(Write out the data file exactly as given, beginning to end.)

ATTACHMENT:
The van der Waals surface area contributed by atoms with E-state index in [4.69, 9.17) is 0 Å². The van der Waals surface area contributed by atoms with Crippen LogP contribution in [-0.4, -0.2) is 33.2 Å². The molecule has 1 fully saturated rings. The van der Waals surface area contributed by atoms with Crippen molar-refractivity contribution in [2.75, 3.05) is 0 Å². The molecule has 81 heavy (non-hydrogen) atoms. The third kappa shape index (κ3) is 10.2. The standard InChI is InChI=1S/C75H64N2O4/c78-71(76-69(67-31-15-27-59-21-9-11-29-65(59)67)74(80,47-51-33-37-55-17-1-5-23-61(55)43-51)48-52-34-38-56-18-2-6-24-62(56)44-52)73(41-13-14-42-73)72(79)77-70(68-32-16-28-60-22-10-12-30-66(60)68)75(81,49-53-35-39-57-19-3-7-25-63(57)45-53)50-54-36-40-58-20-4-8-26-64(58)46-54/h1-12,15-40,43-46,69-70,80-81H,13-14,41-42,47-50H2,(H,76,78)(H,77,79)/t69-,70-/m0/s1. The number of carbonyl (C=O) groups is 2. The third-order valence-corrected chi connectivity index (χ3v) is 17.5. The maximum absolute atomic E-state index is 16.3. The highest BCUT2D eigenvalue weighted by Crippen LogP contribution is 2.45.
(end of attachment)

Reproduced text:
The van der Waals surface area contributed by atoms with E-state index in [4.69, 9.17) is 0 Å². The van der Waals surface area contributed by atoms with Crippen LogP contribution in [-0.4, -0.2) is 33.2 Å². The molecule has 1 fully saturated rings. The van der Waals surface area contributed by atoms with Crippen molar-refractivity contribution in [2.75, 3.05) is 0 Å². The molecule has 81 heavy (non-hydrogen) atoms. The third kappa shape index (κ3) is 10.2. The standard InChI is InChI=1S/C75H64N2O4/c78-71(76-69(67-31-15-27-59-21-9-11-29-65(59)67)74(80,47-51-33-37-55-17-1-5-23-61(55)43-51)48-52-34-38-56-18-2-6-24-62(56)44-52)73(41-13-14-42-73)72(79)77-70(68-32-16-28-60-22-10-12-30-66(60)68)75(81,49-53-35-39-57-19-3-7-25-63(57)45-53)50-54-36-40-58-20-4-8-26-64(58)46-54/h1-12,15-40,43-46,69-70,80-81H,13-14,41-42,47-50H2,(H,76,78)(H,77,79)/t69-,70-/m0/s1. The number of carbonyl (C=O) groups is 2. The third-order valence-corrected chi connectivity index (χ3v) is 17.5. The maximum absolute atomic E-state index is 16.3. The highest BCUT2D eigenvalue weighted by Crippen LogP contribution is 2.45.